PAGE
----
Subterfuge used to transfer high-risk teenager back to Ireland, court hears

Team of social workers had to ‘deceive boy into believing he was going on holidays’

A team of social workers had to deceive a high-risk teenage boy into believing he was going on holiday in order to safely transfer him to a new crisis service, the High Court has heard.

The teenager, who had been ejected from a specialist centre in the United Kingdom due to his escalating behaviour in recent weeks, was upset upon discovering he was being transferred to a new centre and not on a recreational visit to Ireland. However, the court heard he handled the situation maturely and the journey went better than feared.

His care team had been concerned that he would act out violently before or during the international transfer, which was the reason for keeping secret the motivation of the trip. Previously, the court heard he had made comments about “going out with a bang” if he was made to leave his placement, while he also had a history of assaults on staff and taking knives and weapons.

The President of the High Court, Ms Justice Mary Irvine, had made orders last week authorising An Garda Síochana and the airport police to assist with the boy's transfer and to use reasonable force and restraint if necessary for safety purposes. Any force used should be minimal and for as short a period as possible, she had ruled. She also ordered a ban on publication of any details of the case until after the transfer had been completed.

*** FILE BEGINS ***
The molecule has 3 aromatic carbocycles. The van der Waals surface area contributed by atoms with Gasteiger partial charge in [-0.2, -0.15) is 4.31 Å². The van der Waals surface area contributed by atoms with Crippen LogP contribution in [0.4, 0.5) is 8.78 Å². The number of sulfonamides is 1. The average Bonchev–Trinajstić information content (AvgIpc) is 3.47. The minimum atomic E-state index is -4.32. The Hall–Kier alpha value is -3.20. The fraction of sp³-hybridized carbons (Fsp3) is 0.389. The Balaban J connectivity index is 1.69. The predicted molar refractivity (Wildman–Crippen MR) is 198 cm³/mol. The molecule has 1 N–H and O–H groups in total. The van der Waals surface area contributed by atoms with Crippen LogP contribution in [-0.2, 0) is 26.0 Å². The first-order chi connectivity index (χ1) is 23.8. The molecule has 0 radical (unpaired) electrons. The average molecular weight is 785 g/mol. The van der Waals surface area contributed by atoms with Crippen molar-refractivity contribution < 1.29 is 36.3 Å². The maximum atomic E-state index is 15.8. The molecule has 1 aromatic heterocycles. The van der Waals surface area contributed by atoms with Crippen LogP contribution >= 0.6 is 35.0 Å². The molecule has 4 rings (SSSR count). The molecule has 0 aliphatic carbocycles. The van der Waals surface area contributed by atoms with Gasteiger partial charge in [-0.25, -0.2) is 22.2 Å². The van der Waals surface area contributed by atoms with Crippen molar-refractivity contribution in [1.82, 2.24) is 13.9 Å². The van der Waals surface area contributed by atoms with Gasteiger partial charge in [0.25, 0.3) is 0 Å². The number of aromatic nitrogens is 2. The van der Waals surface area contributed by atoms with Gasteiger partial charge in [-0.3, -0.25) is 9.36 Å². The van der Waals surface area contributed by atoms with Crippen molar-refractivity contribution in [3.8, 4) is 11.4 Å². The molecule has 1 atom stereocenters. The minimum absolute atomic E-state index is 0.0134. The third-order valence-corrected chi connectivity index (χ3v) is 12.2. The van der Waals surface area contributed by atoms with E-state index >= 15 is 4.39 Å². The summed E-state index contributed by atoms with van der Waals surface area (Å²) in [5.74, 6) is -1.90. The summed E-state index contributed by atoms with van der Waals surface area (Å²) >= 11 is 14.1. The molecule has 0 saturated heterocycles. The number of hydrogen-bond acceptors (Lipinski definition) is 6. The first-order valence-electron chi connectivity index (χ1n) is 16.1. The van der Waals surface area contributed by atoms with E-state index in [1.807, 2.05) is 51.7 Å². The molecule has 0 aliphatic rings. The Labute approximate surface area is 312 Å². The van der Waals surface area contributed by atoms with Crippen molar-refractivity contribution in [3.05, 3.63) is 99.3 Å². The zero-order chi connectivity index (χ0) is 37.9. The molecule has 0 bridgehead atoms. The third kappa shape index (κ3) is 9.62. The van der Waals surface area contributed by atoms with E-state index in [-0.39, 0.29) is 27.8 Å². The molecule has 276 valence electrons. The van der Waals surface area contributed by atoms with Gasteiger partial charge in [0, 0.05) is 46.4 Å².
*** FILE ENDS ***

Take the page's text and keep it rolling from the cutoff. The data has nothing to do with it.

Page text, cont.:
David Leahy BL, for the Child and Family Agency, which had applied for the court orders, said on Friday that the transfer, conducted under "subterfuge", turned out to be "relatively non-eventful". For this reason, many of the court's orders had not been actioned, he said. He added that the team was impressed by the boy's "very mature" handling of "exceptionally difficult circumstances" surrounding his abrupt departure from his placement.

He is now in an emergency unit in this jurisdiction, but this can formally hold him for just 30 days. A more permanent placement must be found for him, but, for now, his “most pressing need is his wish to see his family”, said Mr Leahy.

Ms Justice Irvine said she was “really relieved” to hear the journey went smoother than anticipated. She was also impressed, she said, by the boy’s understanding that it had been necessary to deceive him in order to get him to Ireland. She noted that his primary concern upon hearing that he would not be returning to his UK placement was that he hadn’t been able to thank the staff at the unit.

Natalie McDonnell BL, for the court-appointed general solicitor, said the teenager ideally wants to return to his UK placement but failing that he would like to be near to his family. He is eager to be kept out of special care, she said.

Patricia Brazil BL said her client, the boy's mother, who was a notice party, was "very surprised and disappointed" that her son's placement had not worked out. It was pressing now that a new placement be found, said Ms Brazil.

Ms Justice Irvine made various orders including for the boy’s continuing placement at the emergency unit. The case will be reviewed later this month.

Ellen O'Riordan

Ellen O'Riordan

Ellen O'Riordan is an Irish Times reporter